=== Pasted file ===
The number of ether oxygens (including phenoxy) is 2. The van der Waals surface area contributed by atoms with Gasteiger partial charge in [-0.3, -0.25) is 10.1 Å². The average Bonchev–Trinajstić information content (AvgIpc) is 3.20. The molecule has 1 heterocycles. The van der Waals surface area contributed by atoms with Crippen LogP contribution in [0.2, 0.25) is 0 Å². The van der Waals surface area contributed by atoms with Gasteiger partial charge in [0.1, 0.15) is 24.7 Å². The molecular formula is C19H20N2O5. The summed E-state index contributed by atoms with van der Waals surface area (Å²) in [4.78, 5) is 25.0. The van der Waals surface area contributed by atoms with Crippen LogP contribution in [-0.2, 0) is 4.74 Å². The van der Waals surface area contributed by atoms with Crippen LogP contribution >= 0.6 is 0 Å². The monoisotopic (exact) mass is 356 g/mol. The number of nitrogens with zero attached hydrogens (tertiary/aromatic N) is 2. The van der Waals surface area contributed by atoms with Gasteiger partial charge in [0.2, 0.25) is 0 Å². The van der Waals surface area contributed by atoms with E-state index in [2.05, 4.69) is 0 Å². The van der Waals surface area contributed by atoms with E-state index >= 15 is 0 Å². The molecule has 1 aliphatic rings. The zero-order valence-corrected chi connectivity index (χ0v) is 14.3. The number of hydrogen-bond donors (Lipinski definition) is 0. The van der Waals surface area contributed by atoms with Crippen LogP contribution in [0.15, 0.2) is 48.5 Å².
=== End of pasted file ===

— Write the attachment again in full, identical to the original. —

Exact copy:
The number of ether oxygens (including phenoxy) is 2. The van der Waals surface area contributed by atoms with Gasteiger partial charge in [-0.3, -0.25) is 10.1 Å². The average Bonchev–Trinajstić information content (AvgIpc) is 3.20. The molecule has 1 heterocycles. The van der Waals surface area contributed by atoms with Crippen LogP contribution in [0.2, 0.25) is 0 Å². The van der Waals surface area contributed by atoms with Gasteiger partial charge in [0.1, 0.15) is 24.7 Å². The molecular formula is C19H20N2O5. The summed E-state index contributed by atoms with van der Waals surface area (Å²) in [4.78, 5) is 25.0. The van der Waals surface area contributed by atoms with Crippen LogP contribution in [-0.2, 0) is 4.74 Å². The van der Waals surface area contributed by atoms with Crippen LogP contribution >= 0.6 is 0 Å². The monoisotopic (exact) mass is 356 g/mol. The number of nitrogens with zero attached hydrogens (tertiary/aromatic N) is 2. The van der Waals surface area contributed by atoms with Gasteiger partial charge in [0.2, 0.25) is 0 Å². The van der Waals surface area contributed by atoms with E-state index in [2.05, 4.69) is 0 Å². The van der Waals surface area contributed by atoms with E-state index >= 15 is 0 Å². The molecule has 1 aliphatic rings. The zero-order valence-corrected chi connectivity index (χ0v) is 14.3. The number of hydrogen-bond donors (Lipinski definition) is 0. The van der Waals surface area contributed by atoms with Crippen LogP contribution in [0.15, 0.2) is 48.5 Å².